On Jan. 30, 2015, the U.S. Court of Appeals for the D.C. Circuit affirmed the FTC’s ruling that POM Wonderful made false and misleading advertising claims that its pomegranate juice products were effective in fighting various diseases. POM Wonderful v. FTC, No. 13-1060 (D.C. Cir. Jan. 30, 2015). Of particular note to advertisers is the portion of the FTC’s decision that the court did not uphold—the requirement that POM Wonderful support any future claims of disease-related benefits with two clinical trials.
The FTC filed an administrative complaint against POM in 2010, charging POM with violating the FTC ACT by running ads containing lines such as “Amaze your cardiologist,” “Drink to prostate health,” and “Cheat Death.” POM cited to numerous studies it had sponsored regarding the effects of pomegranate juice on various health conditions. Some of the studies found health benefits for pomegranate juice, while others did not; furthermore, one study that POM relied on lacked a control group, while another produced results that were not statistically significant. An administrative law judge found that POM’s substantiation did not adequately support its claims, and ordered POM to cease making misleading and inadequately-supported health claims for its products. POM Wonderful LLC, No. 9344, Initial Decision of ALJ (U.S. Fed. Trade Comm’n May 17, 2012). On appeal, the full Commission affirmed, and broadened the ALJ’s order, requiring POM to support any future disease-related claims with “competent and reliable scientific evidence,” which it defined as “at least two randomized and controlled human clinical trials.” POM Wonderful LLC, No. 9344, Final Order at 2 (U.S. Fed. Trade Comm'n Jan. 10, 2013) (emphasis added).
This was not the first time that the FTC had issued an order containing a two-study requirement; two dietary supplement cases in 2010 (one ending in a consent order, the other in a stipulated final judgment and order) surprised the industry (and other advertisers) by imposing a two-study requirement. Stipulated Final J. and Order for Permanent Inj. and Other Equitable Relief, FTC v. Iovate Health Scis. USA, Inc., No. 10-cv-587 (W.D.N.Y. July 29, 2010); Agreement Containing Consent Order, In the Matter of Nestlé HealthCare Nutrition, Inc., No. 092-3087 (F.T.C. July 14, 2010). Indeed, POM was among those objecting to the two-study rule. Just two weeks before the FTC filed administrative complaint against POM, POM brought a declaratory judgment action in 2010 in the District Court for the District of District Columbia, claiming that the FTC’s “new rule” requiring two randomly-controlled human clinical trials (“RCTs”) for disease claims for food and beverage products exceeded the FTC’s authority. The district court declined to exercise jurisdiction over the case, and the FTC’s complaint against POM went forward.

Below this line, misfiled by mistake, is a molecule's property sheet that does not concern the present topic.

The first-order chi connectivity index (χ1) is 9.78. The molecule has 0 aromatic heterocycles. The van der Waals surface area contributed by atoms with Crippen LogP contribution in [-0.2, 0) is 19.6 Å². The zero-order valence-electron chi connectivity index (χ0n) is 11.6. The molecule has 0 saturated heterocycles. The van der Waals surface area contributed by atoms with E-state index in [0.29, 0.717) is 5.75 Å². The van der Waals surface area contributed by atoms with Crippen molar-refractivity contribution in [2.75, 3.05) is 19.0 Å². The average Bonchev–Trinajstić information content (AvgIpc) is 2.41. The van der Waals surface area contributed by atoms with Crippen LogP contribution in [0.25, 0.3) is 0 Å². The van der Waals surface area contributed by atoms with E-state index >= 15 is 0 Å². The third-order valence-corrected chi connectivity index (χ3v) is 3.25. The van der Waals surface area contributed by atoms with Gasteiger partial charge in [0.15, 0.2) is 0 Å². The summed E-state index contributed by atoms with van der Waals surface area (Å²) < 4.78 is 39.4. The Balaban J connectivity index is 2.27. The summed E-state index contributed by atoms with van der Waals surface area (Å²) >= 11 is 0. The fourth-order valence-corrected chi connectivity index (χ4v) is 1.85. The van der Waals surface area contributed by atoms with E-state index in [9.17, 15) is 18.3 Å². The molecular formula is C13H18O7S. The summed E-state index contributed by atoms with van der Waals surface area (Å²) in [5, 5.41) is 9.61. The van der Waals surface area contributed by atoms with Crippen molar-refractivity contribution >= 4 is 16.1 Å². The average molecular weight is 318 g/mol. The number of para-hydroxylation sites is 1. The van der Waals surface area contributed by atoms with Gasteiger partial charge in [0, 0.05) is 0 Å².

After the full Commission’s decision in 2013, POM petitioned the D.C. Circuit for review, arguing that the FTC’s decision violated the First Amendment, the FTC Act, and the Administrative Procedure Act. The appellate court agreed with the FTC that the ads made specific efficacy claims that the POM Wonderful products treated, prevented, or reduced the risk of various health conditions, and that these claims were not substantiated. The court disagreed with POM’s contention that the FTC had adopted a new rule without following notice-and-comment requirements, finding that the FTC was entitled to make decisions by adjudication rather than rulemaking. The court also rejected POM’s First Amendment defense because there is no First Amendment protection for deceptive or misleading speech.
The court modified only one aspect of the decision: the requirement that POM substantiate any future disease-related claims with two RCTs. The court held that the FTC had failed to justify “a categorical floor of two RCTs for any and all disease claims.” The two-study rule was too rigid, and did not bear a “reasonable fit” with the goal of preventing false disease-related benefit claims, as required under the Central Hudson test for commercial speech restrictions under the First Amendment:
Requiring additional RCTs without adequate justification exacts considerable costs, and not just in terms of the substantial resources often necessary to design and conduct a properly randomized and controlled human clinical trial. If there is a categorical bar against claims about the disease-related benefits of a food product or dietary supplement in the absence of two RCTs, consumers may be denied useful, truthful information about products with a demonstrated capacity to treat or prevent serious disease. That would subvert rather than promote the objectives of the commercial speech doctrine.
POM Wonderful v. FTC, No. 13-1060 (D.C. Cir. Jan. 30, 2015). The court held that the FTC could require at least one RCT, and emphasized that it was not barring the FTC from imposing a two-study requirement in all circumstances, but merely holding that the FTC had failed to justify that requirement in this instance.
FTC Chairwoman Edith Ramirez issued a statement calling the decision “a victory for consumers” and emphasizing that it was in keeping with established law regarding substantiation of claims to treat health conditions. Chairwoman Ramirez did not comment on the court’s holding as to the two study requirement, which the FTC has included in consent orders since Iovate and Nestlé, including its settlement with Skechers in 2012 over toning shoes, and its settlement with four weight-loss product manufacturers in “Operation Failed Resolution” in 2014. The D.C. Circuit’s decision may cause the FTC to be more cautious in applying a two-study requirement in future orders. However, advertisers should not assume that we have heard the last of the two-study requirement, or that one RCT will always be sufficient substantiation.